An interesting debate on separate sides of social enterprise. This debate and policy development is also evolving in Canada.
“But proponents, like Jed Emerson, a pioneer in developing what he calls “blended value investing,” contend that many of the new organizations do not fit neatly into what have been the accepted models. “Over the last 10 to 20 years, there’s been a host of organization managers and financial investors saying the traditional approach to investing in this bifurcated framework of for-profit and nonprofit doesn’t capture what they’re really trying to achieve,” Mr. Emerson said. “Alternative structures like this allow investors and entrepreneurs to pursue social and environmental impact together with various levels of financial performance.” ”
Also, more and more companies are incorporating socially beneficial activities into their core business strategies without abandoning their primary goal of making profits. Hewson Baltzell, who oversees product development for MSCI, a data and research firm known for its global indexes, said that while the number of financial investors deploying what were known as “environmental, social and governance” screens to assess investments, “most investors are still not into the double-bottom line.”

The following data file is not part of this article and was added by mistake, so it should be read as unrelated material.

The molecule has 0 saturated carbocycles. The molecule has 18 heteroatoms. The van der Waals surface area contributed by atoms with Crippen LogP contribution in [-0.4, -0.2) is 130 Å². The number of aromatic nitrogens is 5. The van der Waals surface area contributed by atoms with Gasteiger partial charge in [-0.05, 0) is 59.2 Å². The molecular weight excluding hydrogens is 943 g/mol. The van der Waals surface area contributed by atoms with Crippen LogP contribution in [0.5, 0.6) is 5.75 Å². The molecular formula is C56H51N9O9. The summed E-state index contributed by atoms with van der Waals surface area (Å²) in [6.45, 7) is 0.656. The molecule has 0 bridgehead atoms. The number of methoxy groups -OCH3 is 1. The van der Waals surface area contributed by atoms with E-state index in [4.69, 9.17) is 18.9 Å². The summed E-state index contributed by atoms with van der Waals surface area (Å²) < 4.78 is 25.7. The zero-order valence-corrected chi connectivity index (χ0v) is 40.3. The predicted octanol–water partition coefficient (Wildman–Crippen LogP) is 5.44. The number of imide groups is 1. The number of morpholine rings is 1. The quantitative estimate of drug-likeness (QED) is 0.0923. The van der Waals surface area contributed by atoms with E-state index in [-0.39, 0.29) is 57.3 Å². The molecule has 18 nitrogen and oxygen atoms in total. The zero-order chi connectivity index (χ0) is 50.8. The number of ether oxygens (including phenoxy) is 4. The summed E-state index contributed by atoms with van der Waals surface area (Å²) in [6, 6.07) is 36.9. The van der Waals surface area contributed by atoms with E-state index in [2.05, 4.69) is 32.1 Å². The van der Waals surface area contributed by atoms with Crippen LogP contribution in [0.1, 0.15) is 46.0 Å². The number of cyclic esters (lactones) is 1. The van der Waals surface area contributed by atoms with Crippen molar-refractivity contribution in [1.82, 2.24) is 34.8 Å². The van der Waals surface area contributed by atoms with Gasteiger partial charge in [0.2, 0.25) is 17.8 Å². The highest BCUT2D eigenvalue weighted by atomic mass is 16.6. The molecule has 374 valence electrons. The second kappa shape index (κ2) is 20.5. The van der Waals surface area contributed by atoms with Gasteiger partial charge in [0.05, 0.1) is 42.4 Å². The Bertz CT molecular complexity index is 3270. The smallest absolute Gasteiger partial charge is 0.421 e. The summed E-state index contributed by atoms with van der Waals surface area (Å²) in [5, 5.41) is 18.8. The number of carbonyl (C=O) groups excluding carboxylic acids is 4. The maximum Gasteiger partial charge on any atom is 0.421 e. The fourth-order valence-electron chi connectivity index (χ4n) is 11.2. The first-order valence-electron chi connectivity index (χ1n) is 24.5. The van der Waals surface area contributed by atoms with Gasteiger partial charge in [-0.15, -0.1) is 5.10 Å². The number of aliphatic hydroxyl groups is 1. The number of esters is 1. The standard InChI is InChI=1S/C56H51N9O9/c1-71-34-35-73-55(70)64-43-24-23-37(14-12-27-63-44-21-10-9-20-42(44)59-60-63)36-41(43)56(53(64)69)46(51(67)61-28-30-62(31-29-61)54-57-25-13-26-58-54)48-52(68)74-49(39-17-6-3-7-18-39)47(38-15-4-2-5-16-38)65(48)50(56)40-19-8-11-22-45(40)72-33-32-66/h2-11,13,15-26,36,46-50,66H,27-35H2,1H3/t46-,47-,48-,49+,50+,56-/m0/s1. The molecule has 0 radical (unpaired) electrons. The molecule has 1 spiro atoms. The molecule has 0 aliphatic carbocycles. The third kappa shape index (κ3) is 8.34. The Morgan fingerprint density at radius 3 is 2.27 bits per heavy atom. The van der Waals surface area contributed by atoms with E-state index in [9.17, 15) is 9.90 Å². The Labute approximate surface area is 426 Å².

“Do you need it? No, not necessarily,” Mr. Baltzell said. “The argument for it is probably that when push comes to shove over certain issues, if a social mission was baked into the bylaws, it would be legitimate for a board to allow, in certain cases, that mission to trump shareholder value.”
But charities seeking ways to reduce their reliance on donated dollars are increasingly developing programs that could be mistaken for businesses, and for them, such a structure solves a number of headaches. It gives them access to the capital markets, allows them to pay higher compensation levels and provides potential exit strategies, all unavailable to nonprofits.